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Ectopic Overexpression of Engrailed2 in Cerebellar Purkinje Cells Causes Restricted Cell Loss and Retarded External Germinal Layer Development at Lobule Junctions

Ectopic Overexpression of Engrailed2 in Cerebellar Purkinje Cells Causes Restricted Cell Loss and Retarded External Germinal Layer Development at Lobu

Ectopic Overexpression of Engrailed2 in Cerebellar Purkinje Cells Causes Restricted Cell Loss and Retarded External Germinal Layer Development at Lobule Junctions   (Citations: 33)
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Members of the En and Wnt gene families seem to play a key role in the early specification of the brain territory that gives rise to the cerebellum, the midhindbrain junction. To analyze the possible continuous role of the En and Wnt signaling pathway in later cerebellar patterning and function, we expressed En-2 ectopically in Purkinje cells during late embryonic and postnatal cerebellar development. As a result of this expression, the cerebellum is greatly reduced in size, and Purkinje cell numbers throughout the cerebellum are reduced by more than one-third relative to normal animals. Detailed analysis of both adult and developing cerebella reveals a pattern of selectivity to the loss of Purkinje cells and other cerebellar neurons. This is observed as a general loss of prominence of cerebellar fissures that is highlighted by a total loss of sublobular fissures. In contrast, mediolateral patterning is generally only subtly affected. That En-2 overexpression selectively affects Purkinje cells in the transition zone between lobules is evidenced by direct obser- vation of selective Purkinje cell loss in certain fissures and by the observation that growth and migration of the external ger- minal layer (EGL) is selectively retarded in the deep fissures during early postnatal development. Thus, in addition to dem- onstrating the critical role of Purkinje cells in the generation and migration of granule cells, the heterogeneous distribution of cellular effects induced by ectopic En expression suggests a relatively late morphogenetic role for this and other segment polarity proteins, mainly oriented at lobule junctions.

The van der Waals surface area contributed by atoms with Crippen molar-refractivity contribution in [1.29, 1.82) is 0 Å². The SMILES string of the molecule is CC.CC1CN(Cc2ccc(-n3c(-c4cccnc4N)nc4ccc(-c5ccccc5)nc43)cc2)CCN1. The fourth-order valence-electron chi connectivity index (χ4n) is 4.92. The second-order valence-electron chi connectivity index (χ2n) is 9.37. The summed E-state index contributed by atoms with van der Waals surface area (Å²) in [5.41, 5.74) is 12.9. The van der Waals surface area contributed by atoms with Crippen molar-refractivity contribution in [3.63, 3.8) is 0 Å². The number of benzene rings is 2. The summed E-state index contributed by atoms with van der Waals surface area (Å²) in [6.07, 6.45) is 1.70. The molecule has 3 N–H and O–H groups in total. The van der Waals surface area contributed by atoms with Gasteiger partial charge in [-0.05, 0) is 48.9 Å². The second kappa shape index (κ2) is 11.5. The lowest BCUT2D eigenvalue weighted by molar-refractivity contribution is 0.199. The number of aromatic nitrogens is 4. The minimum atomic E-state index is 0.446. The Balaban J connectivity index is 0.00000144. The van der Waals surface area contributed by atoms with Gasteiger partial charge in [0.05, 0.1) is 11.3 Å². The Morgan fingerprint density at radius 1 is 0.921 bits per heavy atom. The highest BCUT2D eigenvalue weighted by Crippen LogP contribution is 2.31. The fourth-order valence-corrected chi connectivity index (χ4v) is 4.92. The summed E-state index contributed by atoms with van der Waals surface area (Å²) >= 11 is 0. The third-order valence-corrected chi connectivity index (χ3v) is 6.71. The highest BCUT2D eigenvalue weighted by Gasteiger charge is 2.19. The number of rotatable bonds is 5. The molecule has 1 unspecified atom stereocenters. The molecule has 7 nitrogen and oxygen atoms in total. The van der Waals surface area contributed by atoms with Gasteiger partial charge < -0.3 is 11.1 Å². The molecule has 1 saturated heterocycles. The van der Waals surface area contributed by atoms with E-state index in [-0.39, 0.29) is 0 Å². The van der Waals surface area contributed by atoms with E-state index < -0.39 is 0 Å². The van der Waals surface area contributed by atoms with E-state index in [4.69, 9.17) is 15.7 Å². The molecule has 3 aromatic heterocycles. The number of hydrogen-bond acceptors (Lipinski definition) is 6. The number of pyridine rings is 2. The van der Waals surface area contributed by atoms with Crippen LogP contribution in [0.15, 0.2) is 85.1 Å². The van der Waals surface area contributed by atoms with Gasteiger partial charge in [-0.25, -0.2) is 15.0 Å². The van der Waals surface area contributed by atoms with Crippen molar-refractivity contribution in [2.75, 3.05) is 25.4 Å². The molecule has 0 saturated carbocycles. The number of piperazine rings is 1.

Published in 1998.
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